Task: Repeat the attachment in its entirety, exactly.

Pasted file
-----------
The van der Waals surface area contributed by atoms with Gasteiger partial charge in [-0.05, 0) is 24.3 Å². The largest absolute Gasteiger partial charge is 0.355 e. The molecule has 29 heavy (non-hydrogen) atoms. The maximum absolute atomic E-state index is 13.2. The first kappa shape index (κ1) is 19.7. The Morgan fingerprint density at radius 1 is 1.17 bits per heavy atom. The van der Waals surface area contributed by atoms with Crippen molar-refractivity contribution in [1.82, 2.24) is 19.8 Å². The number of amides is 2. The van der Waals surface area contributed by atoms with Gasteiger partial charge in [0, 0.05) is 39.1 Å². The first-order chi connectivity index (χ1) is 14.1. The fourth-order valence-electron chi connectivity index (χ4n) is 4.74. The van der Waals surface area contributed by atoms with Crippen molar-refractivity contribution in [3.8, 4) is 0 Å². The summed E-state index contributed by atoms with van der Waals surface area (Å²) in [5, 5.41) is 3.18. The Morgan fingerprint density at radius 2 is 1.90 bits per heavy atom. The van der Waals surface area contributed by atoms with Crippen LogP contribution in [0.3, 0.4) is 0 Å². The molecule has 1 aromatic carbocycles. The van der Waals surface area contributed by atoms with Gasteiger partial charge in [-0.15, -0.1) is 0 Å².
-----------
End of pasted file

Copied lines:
The van der Waals surface area contributed by atoms with Gasteiger partial charge in [-0.05, 0) is 24.3 Å². The largest absolute Gasteiger partial charge is 0.355 e. The molecule has 29 heavy (non-hydrogen) atoms. The maximum absolute atomic E-state index is 13.2. The first kappa shape index (κ1) is 19.7. The Morgan fingerprint density at radius 1 is 1.17 bits per heavy atom. The van der Waals surface area contributed by atoms with Crippen molar-refractivity contribution in [1.82, 2.24) is 19.8 Å². The number of amides is 2. The van der Waals surface area contributed by atoms with Gasteiger partial charge in [0, 0.05) is 39.1 Å². The first-order chi connectivity index (χ1) is 14.1. The fourth-order valence-electron chi connectivity index (χ4n) is 4.74. The van der Waals surface area contributed by atoms with Crippen molar-refractivity contribution in [3.8, 4) is 0 Å². The summed E-state index contributed by atoms with van der Waals surface area (Å²) in [5, 5.41) is 3.18. The Morgan fingerprint density at radius 2 is 1.90 bits per heavy atom. The van der Waals surface area contributed by atoms with Crippen LogP contribution in [0.3, 0.4) is 0 Å². The molecule has 1 aromatic carbocycles. The van der Waals surface area contributed by atoms with Gasteiger partial charge in [-0.15, -0.1) is 0 Å².